A Brief History of Latino Studies at Indiana University

The Latino Studies Program is the fruition of more than three decades of student activism and faculty engagement at Indiana University. In 1971, Latino students and concerned faculty members began to denounced ongoing impediments to Latinos in higher education, including racial inequality, cultural insensitivity and underrepresentation.  Responding to their concerns, in 1973 Indiana University created the Office of Latino Affairs offered services and programs to the Latino community, and served as an advocate for Latina and Latino students and faculty.  That office closed its doors in 1999. 

Latino scholarship at Indiana University advanced significantly in the 1970s. In 1973, Dr. Luis Dávila (IU Bloomington) and Dr. Nicolas Kanellos (IU Northwest) jointly published La Revista Chicano-Riqueña. In 1976, Professor Dávila inaugurated the interdisciplinary Chicano-Riqueño Studies Program, dedicated to the study of Puerto Rican, Chicano, and other Spanish-speaking communities in the United States.  That same year saw the first issue of Chiricú, a multilingual journal of Latina and Latino literature and literary criticism, which continues to be published annually.

Another valuable resource that emerged from student and faculty activism was the Latino Cultural Center, also known as "La Casa." Since 1973, La Casa has been extremely active in fostering a sense of community among Latinos, in promoting Latino recruitment and retention, and in creating a broad awareness about Latino issues. Under the direction of Lillian Casillas, La Casa offers a rich year-long program of events that are open to students, faculty and the community.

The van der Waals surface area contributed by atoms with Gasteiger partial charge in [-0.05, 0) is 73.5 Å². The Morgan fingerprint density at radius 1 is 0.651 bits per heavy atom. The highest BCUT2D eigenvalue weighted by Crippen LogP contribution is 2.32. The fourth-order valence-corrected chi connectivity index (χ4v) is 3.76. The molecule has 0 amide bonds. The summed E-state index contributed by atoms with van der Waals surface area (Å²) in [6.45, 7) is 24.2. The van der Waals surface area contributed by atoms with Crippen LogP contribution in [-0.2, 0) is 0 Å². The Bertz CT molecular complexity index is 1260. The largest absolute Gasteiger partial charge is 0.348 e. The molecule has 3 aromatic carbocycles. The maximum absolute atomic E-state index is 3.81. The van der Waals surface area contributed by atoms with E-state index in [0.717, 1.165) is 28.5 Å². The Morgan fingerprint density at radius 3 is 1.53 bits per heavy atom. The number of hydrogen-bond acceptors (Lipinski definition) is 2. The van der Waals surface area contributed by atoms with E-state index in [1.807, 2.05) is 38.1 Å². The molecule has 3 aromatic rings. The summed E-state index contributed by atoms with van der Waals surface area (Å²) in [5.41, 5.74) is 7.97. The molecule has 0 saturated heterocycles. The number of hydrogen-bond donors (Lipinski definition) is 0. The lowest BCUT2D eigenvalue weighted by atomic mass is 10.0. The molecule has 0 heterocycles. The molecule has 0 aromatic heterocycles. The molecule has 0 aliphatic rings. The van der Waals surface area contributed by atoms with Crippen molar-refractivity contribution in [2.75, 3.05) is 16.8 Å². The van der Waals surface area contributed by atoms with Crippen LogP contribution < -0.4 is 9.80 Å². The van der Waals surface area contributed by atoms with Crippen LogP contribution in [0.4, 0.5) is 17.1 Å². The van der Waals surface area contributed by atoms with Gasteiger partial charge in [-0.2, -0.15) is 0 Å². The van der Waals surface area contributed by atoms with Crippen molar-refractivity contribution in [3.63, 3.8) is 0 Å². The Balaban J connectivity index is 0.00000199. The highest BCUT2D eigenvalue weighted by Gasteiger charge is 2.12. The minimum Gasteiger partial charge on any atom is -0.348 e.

When the Latino Studies program opened its doors under the direction of Dr. Jorge Chapa in 1999, its mission was to offer Indiana University students an array of courses in various disciplines, focusing on the history, culture and social condition of Latino communities in the United States.  This objective has remained constant as the program has evolved and as student enrollment has grown. Professor Chapa worked closely with IU's Center for Latin American and Caribbean Studies (CLACS) to institute "Masters Degree Area" in Latino and Latin American Studies.  He also designed our undergraduate minor in Latino Studies, before moving on to the Univerisity of Illinois at Urbana-Champaign in July, 2006.

Dr. John Nieto-Phillips, Associate Professor of History, was named Interim Director in July, 2006. He launched the program's new undergraduate minor, as well as its new website, in August, 2006.

The Latino Studies Program would like to thank Dr. Alberto Torchinksy, Associate Vice Chancellor for Strategic Hiring and Support, whose meticuluous history of the Office of Latino Affairs provided much of the information above.